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Laboratory Medicine

Test Directory / Cortisol

Cortisol

Brown clotted serum, gel barrier

TestCortisol
Common AbbreviationsCort, Cor
ProfileNA
Tube typeBrown clotted serum, gel barrier
Clinical IndicationCirculating cortisol levels follow a diurnal pattern in healthy individuals. Levels are highest in the morning after waking and lowest in the evening. Disorders of the hypothalamic-pituitary adrenal axis override this diurnal pattern. Decreased cortisol levels are caused by either primary or secondary adrenal insufficiency. Addison’s disease is caused by primary adrenal insufficiency due to metabolic errors or destruction of the adrenal cortex. Secondary adrenal insufficiency is caused by pituitary destruction or failure, resulting in loss of ACTH stimulation of the adrenal gland. Cushing’s syndrome is caused by increased levels of cortisol due to either primary or secondary adrenal hyperfunction. Please note that a 24-hour urinary cortisol measurement is the method of choice in the initial screening for Cushing’s syndrome not serum cortisol. Increased cortisol levels are induced by pregnancy and by stress due to depression, trauma, surgery, hypoglycemia, alcoholism, uncontrolled diabetes, and starvation.
Specimen TypeBlood
Sample typeSerum
Minimum Volume0.5mL If requesting more than 10 tests please send an additional brown clotted serum sample.
Special PrecautionsNo special requirements
Stability24 hours at 20 - 25°C, 4 days at 2 - 8°C and 12 months at -20°C
Turnaround TimeInpatient: 24 hours Outpatient/ GP: 24 hours
LaboratoryYork and Scarborough
Reference IntervalSamples collected between 6 - 10am: 133 - 537 nmol/L (Quoted by manufacturer)
LimitationsAnalysis should not be performed on grossly haemolysed, icteric or lipaemic samples. The assay is unaffected by biotin < 287 nmol/L or < 70 ng/mL. No interference was observed from rheumatoid factors up to a concentration of 600 IU/mL. No interference was observed from IgG < 5.0 g/dL; IgA < 1.0 g/dL; IgM < 1.0 g/dL Samples should not be taken from patients receiving therapy with high biotin doses (i.e. > 5 mg/day) until at least 8 hours following the last biotin administration. In vitro tests were performed on 16 commonly used pharmaceuticals. No interference with the assay was found. In rare cases, interference due to extremely high titres of antibodies to analyte specific antibodies, streptavidin or ruthenium can occur. In samples from patients who have been treated with prednisolone, 6Methylprednisolone or prednisone, falsely elevated concentrations of cortisol may be determined. During metyrapon tests, 11deoxycortisol levels are elevated. Falsely elevated cortisol values may be determined due to cross reactions. . Patients suffering from 21hydroxylase deficiency exhibit elevated 21deoxycortisol levels and this can also give rise to falsely elevated cortisol results.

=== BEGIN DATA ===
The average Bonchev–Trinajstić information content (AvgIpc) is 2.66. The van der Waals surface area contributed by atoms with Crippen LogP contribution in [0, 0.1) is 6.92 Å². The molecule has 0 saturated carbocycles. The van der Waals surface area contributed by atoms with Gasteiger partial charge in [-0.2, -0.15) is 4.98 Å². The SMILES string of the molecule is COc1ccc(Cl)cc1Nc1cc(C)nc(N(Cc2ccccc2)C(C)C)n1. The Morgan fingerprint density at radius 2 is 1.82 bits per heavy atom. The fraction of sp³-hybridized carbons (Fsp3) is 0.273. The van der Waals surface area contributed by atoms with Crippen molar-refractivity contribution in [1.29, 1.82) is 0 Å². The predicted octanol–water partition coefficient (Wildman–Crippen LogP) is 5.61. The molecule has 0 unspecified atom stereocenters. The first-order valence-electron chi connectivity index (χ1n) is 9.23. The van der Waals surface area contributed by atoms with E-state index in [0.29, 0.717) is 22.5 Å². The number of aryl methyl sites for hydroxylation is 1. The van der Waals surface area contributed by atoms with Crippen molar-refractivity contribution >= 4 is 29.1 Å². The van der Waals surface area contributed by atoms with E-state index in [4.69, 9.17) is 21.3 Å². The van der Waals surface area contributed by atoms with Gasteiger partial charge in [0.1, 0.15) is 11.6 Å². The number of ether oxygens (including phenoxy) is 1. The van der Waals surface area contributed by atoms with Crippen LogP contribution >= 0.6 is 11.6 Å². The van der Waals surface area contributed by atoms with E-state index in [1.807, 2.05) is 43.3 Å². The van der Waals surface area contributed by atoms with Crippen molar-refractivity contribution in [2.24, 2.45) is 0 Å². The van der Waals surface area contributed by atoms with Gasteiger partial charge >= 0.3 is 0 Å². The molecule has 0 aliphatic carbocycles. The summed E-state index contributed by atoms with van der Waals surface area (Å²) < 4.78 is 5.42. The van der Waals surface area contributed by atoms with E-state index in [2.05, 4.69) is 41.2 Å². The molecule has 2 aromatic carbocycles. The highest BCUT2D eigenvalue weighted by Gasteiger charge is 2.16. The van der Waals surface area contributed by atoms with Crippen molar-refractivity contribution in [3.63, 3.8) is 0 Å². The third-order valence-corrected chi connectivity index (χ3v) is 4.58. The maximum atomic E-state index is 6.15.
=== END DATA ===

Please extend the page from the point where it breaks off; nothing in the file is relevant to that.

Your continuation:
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York Emergency Department (A&E)

The current entrance to the Emergency Department (A&E) is closed and a new entrance at the south of the building is in operation.

Arrive at Entrance 1, the main entrance to York Hospital signposted from Wigginton Road, and park in the multi-storey car park.  A new pedestrian exit has been created at the end of the car park. Follow the green line on the floor to the emergency department. Please see our website news for more information about arrivals to A&E.